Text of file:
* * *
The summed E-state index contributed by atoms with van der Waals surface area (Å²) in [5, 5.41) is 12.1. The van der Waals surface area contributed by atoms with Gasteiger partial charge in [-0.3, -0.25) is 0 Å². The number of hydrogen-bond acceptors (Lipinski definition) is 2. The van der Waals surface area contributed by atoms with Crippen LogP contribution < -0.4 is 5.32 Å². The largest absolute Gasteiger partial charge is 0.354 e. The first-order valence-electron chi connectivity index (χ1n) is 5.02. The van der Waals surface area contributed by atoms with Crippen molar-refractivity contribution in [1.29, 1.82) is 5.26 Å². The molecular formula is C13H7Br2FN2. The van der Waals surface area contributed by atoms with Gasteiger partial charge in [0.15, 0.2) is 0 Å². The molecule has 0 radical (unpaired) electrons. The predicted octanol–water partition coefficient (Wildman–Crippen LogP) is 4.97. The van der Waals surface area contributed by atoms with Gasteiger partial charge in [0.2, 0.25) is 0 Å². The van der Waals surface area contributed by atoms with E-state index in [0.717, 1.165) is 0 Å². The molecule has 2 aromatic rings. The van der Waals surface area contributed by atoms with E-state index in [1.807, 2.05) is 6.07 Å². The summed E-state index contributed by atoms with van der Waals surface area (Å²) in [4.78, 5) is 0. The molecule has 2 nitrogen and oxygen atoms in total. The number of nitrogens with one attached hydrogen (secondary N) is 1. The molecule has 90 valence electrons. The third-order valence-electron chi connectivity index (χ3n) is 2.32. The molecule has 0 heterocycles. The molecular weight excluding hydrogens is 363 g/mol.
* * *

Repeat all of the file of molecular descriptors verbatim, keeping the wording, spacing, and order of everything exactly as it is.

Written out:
The summed E-state index contributed by atoms with van der Waals surface area (Å²) in [5, 5.41) is 12.1. The van der Waals surface area contributed by atoms with Gasteiger partial charge in [-0.3, -0.25) is 0 Å². The number of hydrogen-bond acceptors (Lipinski definition) is 2. The van der Waals surface area contributed by atoms with Crippen LogP contribution < -0.4 is 5.32 Å². The largest absolute Gasteiger partial charge is 0.354 e. The first-order valence-electron chi connectivity index (χ1n) is 5.02. The van der Waals surface area contributed by atoms with Crippen molar-refractivity contribution in [1.29, 1.82) is 5.26 Å². The molecular formula is C13H7Br2FN2. The van der Waals surface area contributed by atoms with Gasteiger partial charge in [0.15, 0.2) is 0 Å². The molecule has 0 radical (unpaired) electrons. The predicted octanol–water partition coefficient (Wildman–Crippen LogP) is 4.97. The van der Waals surface area contributed by atoms with Gasteiger partial charge in [0.2, 0.25) is 0 Å². The van der Waals surface area contributed by atoms with E-state index in [0.717, 1.165) is 0 Å². The molecule has 2 aromatic rings. The van der Waals surface area contributed by atoms with E-state index in [1.807, 2.05) is 6.07 Å². The summed E-state index contributed by atoms with van der Waals surface area (Å²) in [4.78, 5) is 0. The molecule has 2 nitrogen and oxygen atoms in total. The number of nitrogens with one attached hydrogen (secondary N) is 1. The molecule has 90 valence electrons. The third-order valence-electron chi connectivity index (χ3n) is 2.32. The molecule has 0 heterocycles. The molecular weight excluding hydrogens is 363 g/mol.